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Retributivism revisited

Philosophical Studies 167 (2):473-484 (2014)

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  1. Two Ways of Thinking About the Value of Deserved Punishment.Richard L. Lippke - 2019 - The Journal of Ethics 23 (4):387-406.
    Numerous retributivists hold that deserved punishment has intrinsic value. A number of puzzles regarding that claim are identified and discussed. An alternative, more Kantian account of intrinsic value is then identified and the ways in which legal punishment might be understood to cohere with it are explored. That account focuses on the various ways in which legal punishment might be persons-respecting. It is then argued that this Kantian account enables us to solve or evade the puzzles generated by the other (...)
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  • Hitting Retributivism Where It Hurts.Nathan Hanna - 2019 - Criminal Law and Philosophy 13 (1):109-127.
    Many philosophers think that, when someone deserves something, it’s intrinsically good that she get it or there’s a non-instrumental reason to give it to her. Retributivists who try to justify punishment by appealing to claims about what people deserve typically assume this view or views that entail it. In this paper, I present evidence that many people have intuitions that are inconsistent with this view. And I argue that this poses a serious challenge to retributivist arguments that appeal to desert.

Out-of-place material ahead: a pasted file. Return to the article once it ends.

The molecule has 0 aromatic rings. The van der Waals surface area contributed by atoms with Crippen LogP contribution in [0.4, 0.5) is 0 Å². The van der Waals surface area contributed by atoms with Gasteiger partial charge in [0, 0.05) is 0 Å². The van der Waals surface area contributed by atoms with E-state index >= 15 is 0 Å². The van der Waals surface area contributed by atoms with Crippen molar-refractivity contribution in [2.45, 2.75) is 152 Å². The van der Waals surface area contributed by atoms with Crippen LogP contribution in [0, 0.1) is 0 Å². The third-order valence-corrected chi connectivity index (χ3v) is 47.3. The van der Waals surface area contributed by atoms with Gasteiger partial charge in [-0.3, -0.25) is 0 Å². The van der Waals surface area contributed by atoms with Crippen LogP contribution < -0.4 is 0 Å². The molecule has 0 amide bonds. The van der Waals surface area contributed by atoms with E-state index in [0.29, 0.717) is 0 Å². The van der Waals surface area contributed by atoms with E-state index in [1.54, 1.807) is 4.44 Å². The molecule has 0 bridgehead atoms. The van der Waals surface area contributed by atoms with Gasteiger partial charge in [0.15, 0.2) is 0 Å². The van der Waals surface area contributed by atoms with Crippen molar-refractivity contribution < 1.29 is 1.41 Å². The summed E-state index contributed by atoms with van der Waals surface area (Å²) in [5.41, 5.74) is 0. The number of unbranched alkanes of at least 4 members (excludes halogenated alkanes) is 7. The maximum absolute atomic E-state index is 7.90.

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  • Two Claims About Desert.Nathan Hanna - 2013 - Pacific Philosophical Quarterly 94 (1):41-56.
    Many philosophers claim that it is always intrinsically good when people get what they deserve and that there is always at least some reason to give people what they deserve. I highlight problems with this view and defend an alternative. I have two aims. First, I want to expose a gap in certain desert-based justifications of punishment. Second, I want to show that those of us who have intuitions at odds with these justifications have an alternative account of desert at (...)
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  • Good Night and Good Luck - In Search of a Neuroscience Challenge to Criminal Justice.Frej Klem Thomsen - 2018 - Utilitas 30 (1):1-31.
    This article clarifies what a neuroscience challenge to criminal justice must look like by sketching the basic structure of the argument, gradually filling out the details and illustrating the conditions that must be met for the challenge to work. In the process of doing so it explores influential work by Joshua Greene and Jonathan Cohen, and Stephen Morse respectively, arguing that the former should not be understood to present a version of the challenge, and that the latter's argument against the (...)
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